His research focuses on the philosophy of Thomas Hobbes and the ways in which other 17th-century philosophers such as Cudworth, Leibniz, and Locke reacted to Hobbes’ materialist views. He is teaching Introduction to Philosophy for honors students and Skepticism in Modern Philosophy, an upper-level special topics course.

James EssegbeyJames Essegbey is an assistant professor in the African and Asian languages and literatures department. He earned his PhD from Leiden University in The Netherlands in 1999 and specializes in descriptive linguistics, syntax-semantics interface, pragmatics and contact linguistics. He came to UF last year as a visiting assistant professor after serving as a lecturer and postdoctoral researcher at Leiden.

He is researching the influence of the Gbe languages of West Africa on the syntax and semantics of Surinamese Creoles and documenting the use of Nyangbo—a minority language spoken in Ghana. Essegbey is teaching Akan, a Ghanaian language.

James GilloolyJames Gillooly is an assistant professor of zoology. He earned his bachelor’s degree in English literature from the University of Michigan in 1988 and completed his PhD in zoology at the University of Wisconsin-Madison with a specialty in ecology. Before joining UF, he was a postdoctoral associate and research assistant professor at the University of New Mexico.

Gillooly’s research interests span the subdisciplines of physiological ecology, community and ecosystem ecology, and evolution. He examines how physical constraints on the survival, growth and reproduction of individual organisms influence the ecology and evolution of populations, communities and ecosystems. Most recently, he has been developing what is referred to as the metabolic theory of ecology.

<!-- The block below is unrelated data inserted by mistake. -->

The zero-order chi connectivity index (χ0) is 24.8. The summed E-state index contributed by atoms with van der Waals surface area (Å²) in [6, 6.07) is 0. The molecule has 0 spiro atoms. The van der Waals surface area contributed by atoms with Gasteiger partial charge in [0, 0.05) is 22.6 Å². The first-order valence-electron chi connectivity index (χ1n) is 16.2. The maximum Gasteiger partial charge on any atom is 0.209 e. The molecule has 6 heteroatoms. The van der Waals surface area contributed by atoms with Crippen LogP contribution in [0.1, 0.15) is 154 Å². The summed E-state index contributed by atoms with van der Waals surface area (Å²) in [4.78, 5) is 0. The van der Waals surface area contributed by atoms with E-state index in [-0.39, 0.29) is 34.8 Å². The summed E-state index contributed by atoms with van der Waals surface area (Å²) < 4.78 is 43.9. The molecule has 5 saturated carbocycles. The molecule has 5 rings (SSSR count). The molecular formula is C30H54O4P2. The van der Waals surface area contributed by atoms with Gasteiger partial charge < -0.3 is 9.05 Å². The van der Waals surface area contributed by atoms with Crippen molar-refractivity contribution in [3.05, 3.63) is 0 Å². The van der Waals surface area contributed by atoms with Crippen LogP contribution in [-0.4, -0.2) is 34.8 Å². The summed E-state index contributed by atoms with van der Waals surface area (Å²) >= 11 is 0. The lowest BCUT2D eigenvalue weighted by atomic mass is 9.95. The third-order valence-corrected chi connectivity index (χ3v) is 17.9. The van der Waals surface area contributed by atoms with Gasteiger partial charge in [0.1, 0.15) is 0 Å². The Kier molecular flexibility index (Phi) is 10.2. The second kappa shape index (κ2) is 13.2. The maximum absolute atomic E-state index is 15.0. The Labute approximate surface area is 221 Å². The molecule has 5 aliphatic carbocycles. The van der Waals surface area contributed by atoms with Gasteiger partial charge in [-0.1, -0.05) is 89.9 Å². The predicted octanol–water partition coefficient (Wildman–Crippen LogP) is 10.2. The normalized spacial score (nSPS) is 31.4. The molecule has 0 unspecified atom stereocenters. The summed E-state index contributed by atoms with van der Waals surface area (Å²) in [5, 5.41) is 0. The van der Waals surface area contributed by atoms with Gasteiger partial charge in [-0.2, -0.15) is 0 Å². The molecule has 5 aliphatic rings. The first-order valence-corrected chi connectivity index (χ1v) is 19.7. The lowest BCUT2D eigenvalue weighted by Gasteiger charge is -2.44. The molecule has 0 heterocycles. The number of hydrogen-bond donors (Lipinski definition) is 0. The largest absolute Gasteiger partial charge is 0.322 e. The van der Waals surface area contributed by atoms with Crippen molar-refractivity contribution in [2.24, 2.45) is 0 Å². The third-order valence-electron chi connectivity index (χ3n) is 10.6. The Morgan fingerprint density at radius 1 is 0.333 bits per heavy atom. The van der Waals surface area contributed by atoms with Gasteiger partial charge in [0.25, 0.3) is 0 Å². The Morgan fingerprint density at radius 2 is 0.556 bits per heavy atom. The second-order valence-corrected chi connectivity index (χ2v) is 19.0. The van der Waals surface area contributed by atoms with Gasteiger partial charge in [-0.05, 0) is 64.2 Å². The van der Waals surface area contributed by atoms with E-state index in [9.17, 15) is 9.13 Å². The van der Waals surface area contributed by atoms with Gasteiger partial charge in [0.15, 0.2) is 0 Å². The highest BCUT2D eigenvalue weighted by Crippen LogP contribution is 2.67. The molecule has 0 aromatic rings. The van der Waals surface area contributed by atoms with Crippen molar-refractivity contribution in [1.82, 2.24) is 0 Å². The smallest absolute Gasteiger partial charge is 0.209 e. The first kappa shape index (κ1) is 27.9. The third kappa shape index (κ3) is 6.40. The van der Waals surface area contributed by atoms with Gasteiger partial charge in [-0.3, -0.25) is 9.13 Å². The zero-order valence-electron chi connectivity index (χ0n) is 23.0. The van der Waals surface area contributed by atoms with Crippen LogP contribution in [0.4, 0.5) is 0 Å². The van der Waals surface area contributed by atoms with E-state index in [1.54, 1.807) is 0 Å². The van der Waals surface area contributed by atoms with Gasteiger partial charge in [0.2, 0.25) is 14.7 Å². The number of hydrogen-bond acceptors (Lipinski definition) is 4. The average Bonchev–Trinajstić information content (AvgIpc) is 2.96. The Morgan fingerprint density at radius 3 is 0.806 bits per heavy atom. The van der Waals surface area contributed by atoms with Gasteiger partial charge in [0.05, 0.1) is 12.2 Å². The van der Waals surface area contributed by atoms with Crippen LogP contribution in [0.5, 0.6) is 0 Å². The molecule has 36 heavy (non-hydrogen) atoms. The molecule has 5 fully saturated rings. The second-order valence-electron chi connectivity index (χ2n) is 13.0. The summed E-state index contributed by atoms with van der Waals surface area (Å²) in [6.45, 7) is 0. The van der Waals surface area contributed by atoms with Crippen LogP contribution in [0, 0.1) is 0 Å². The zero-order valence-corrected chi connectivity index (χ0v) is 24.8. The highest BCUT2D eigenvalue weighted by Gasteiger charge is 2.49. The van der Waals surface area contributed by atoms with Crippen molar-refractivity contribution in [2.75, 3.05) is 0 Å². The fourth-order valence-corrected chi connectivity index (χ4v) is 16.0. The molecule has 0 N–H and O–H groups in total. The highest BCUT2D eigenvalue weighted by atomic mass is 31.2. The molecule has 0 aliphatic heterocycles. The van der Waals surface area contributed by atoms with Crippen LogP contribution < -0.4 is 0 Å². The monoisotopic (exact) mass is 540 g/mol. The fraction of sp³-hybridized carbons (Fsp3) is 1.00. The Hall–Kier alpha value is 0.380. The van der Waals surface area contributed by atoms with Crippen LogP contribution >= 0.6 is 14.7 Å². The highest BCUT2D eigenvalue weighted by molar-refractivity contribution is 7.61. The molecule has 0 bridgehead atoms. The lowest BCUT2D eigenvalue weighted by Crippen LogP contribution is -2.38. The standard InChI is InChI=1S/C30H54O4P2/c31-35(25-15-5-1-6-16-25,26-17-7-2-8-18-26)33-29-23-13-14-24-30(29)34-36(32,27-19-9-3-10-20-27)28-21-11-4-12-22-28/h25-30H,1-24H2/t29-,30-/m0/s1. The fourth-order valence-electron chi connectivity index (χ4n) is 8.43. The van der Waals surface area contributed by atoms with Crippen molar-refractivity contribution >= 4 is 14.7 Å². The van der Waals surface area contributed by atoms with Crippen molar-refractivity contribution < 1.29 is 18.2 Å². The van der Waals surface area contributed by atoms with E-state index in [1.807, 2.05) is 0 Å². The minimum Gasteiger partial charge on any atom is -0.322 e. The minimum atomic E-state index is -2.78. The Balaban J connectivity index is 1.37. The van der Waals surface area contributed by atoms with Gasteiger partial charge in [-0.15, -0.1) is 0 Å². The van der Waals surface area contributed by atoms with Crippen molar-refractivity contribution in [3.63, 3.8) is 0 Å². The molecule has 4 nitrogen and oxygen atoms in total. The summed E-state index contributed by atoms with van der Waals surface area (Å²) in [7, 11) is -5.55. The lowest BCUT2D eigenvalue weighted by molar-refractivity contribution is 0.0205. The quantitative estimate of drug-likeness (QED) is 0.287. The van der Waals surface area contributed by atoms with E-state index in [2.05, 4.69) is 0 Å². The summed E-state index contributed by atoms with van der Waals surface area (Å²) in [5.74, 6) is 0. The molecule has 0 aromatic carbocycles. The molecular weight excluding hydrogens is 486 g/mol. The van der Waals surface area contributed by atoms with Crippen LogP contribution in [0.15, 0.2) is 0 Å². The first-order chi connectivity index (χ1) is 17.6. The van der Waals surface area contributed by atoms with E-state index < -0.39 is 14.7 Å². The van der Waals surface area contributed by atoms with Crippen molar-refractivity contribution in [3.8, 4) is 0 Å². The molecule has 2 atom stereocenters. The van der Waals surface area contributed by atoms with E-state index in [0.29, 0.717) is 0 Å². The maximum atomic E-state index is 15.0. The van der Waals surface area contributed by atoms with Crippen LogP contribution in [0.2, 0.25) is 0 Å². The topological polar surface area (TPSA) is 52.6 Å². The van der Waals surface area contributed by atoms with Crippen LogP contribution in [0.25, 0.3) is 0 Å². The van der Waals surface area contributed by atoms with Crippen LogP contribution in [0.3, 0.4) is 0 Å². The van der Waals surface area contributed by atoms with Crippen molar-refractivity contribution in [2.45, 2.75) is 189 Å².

Anthony GonzalezAnthony Gonzalez is an assistant professor of astronomy. He received his PhD in astronomy and astrophysics from the University of California at Santa Cruz in 2000.

Prior to taking a faculty postion in the astronomy department, Gonzalez was a postdoctoral fellow at UF and at the Harvard-Smithsonian Center for Astrophysics. His research focuses on galaxy cluster evolution and observational cosmology. This semester, he is teaching a graduate course, Physical Cosmology.

Micheal T. HeaneyMichael T. Heaney is an assistant professor in the political science department. He earned his PhD from the University of Chicago in 2004 and specializes in political science and public policy. He was a postdoctoral fellow at Yale University during 2004–2005.

Heaney’s research focuses on organizational processes in American politics and public policy, with particular attention to interest groups, political parties, social movements, bureaucracies and legislatures. He has completed studies on the role of lobbyist networks in shaping federal health care policy and the organizational politics of the anti-Iraq war movement in the US. He is teaching Current Controversies in Public Policy, Bureaucratic Politics and Interest Group Politics.